The angle \(\alpha\) in radians is given by

\[{\alpha = 1^{\prime\prime} }={ \frac{\pi }{{180}} \times \frac{1}{{3600}} }={ \frac{\pi }{{648000}} }={ 4.848 \times {10^{ – 6}}\,rad}\]

Then

\[{R = \frac{\ell }{\alpha } }={ \frac{{7.5 \times {{10}^{ – 5}}}}{{4.848 \times {{10}^{ – 6}}}} }={ 1.547 \times 10 }\approx{ 15.5\,m}\]

### Example 6.

The minute hand of Big Ban, the Elizabeth Tower clock in London, is \(4.3\,m\) long. What distance does the tip of the minute hand travel in \(20\) minutes?Solution.

The minute hand makes one full rotation \(\left( {2\pi }\,rad \right)\) in \(60\) minutes. So in \(20\) minutes, the hand turns \(2\pi \times \large{\frac{{20}}{{60}}}\normalsize = \large{\frac{{2\pi }}{3}}\normalsize\,rad.\) The distance moved by the tip of the hand is

\[{\ell = \alpha R }={ \frac{{2\pi }}{3} \times 4.3 }={ 9\,m.}\]

### Example 7.

Find the area of a sector with central angle of \(3\) radian in a circle of radius \(1\,m.\)Solution.

We use the formula

\[A = \frac{{\alpha {R^2}}}{2}.\]

Substitute \(\alpha = 3\,rad,\) and \(R = 1\,m:\)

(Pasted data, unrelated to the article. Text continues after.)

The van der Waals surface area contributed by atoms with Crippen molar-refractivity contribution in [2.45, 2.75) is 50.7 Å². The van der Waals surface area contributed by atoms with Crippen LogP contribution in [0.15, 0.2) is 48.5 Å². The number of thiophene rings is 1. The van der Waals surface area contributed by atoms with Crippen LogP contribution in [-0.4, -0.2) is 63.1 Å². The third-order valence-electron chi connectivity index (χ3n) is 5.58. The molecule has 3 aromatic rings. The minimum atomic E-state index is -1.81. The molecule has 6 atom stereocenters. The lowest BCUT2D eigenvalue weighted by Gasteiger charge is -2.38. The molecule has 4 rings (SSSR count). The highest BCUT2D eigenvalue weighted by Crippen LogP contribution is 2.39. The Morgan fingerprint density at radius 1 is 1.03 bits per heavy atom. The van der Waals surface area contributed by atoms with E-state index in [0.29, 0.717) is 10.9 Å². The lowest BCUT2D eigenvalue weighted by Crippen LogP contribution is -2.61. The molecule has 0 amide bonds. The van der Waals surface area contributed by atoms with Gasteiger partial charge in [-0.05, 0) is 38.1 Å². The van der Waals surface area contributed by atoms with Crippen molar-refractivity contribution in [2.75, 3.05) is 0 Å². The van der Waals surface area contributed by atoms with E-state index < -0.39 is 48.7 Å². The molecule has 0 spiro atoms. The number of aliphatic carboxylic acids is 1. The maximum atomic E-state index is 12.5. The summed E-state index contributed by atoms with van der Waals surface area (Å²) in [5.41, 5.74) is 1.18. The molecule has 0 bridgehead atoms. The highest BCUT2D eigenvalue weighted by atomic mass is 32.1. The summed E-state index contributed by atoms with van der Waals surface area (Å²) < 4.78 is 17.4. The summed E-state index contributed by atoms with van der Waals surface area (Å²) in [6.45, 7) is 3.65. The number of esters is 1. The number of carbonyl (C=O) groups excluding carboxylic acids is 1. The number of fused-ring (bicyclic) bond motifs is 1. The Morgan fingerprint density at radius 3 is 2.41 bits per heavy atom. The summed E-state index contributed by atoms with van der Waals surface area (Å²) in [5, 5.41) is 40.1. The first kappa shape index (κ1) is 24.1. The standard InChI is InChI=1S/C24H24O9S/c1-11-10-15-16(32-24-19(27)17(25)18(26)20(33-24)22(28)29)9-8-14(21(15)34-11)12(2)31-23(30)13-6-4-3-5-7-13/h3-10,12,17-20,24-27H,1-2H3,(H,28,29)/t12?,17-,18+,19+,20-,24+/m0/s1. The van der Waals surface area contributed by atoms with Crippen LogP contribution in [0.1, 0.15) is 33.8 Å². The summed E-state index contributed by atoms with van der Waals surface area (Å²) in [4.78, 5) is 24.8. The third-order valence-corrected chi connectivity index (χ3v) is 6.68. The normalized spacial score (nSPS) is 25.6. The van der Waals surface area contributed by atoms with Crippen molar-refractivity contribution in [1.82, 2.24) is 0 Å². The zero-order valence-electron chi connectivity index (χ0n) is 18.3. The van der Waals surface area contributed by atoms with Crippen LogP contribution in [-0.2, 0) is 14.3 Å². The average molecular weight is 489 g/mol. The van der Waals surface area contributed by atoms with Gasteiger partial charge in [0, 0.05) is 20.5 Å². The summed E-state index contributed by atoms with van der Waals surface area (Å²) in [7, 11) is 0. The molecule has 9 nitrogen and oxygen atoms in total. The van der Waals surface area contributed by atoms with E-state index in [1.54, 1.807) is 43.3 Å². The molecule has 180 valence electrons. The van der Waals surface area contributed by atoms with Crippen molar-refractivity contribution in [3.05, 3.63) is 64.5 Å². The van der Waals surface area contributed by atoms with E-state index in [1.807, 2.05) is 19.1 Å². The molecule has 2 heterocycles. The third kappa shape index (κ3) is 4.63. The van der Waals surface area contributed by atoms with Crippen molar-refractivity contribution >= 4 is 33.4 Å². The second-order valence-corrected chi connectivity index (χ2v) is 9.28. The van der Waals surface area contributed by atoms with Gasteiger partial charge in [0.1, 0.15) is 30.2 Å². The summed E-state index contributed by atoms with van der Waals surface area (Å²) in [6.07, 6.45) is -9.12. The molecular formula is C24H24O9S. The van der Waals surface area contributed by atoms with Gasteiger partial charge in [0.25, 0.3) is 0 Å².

\[{A = \frac{{3 \times {1^2}}}{2} }={ \frac{3}{2} }={ 1.5\,{m^2}.}\]

### Example 8.

A sector in a circle has the area \(A\) and arc length \(\ell.\) Find the radius of the circle.Solution.

The arc length \(\ell\) of a central angle \(\alpha\) is expressed by the formula \(\ell = \alpha R,\) where \(R\) is the radius of the circle. The area of a circular sector is given by \(A = \large{\frac{{\alpha {R^2}}}{2}\normalsize}.\) If \(A\) and \(\ell\) are known, we can find \(\alpha\) and \(R\) from these two equations.

\[{\left\{ \begin{array}{l} \ell = \alpha R\\ A = \frac{{\alpha {R^2}}}{2} \end{array} \right.,}\;\; \Rightarrow {\left\{ \begin{array}{l} \alpha = \frac{\ell }{R}\\ A = \frac{\ell }{R} \cdot \frac{{{R^2}}}{2} \end{array} \right.,}\;\; \Rightarrow {\left\{ \begin{array}{l} \alpha = \frac{\ell }{R}\\ A = \frac{{\ell R}}{2} \end{array} \right.,}\;\; \Rightarrow {\left\{ \begin{array}{l} \alpha = \frac{\ell }{R}\\ R = \frac{{2A}}{\ell } \end{array} \right.,}\;\; \Rightarrow {\left\{ \begin{array}{l} \alpha = \frac{\ell }{{\frac{{2A}}{\ell }}} = \frac{{{\ell ^2}}}{{2A}}\\ R = \frac{{2A}}{\ell } \end{array} \right..}\]

Thus, the radius of the circle is given by \(R = \large{\frac{{2A}}{\ell }}\normalsize.\)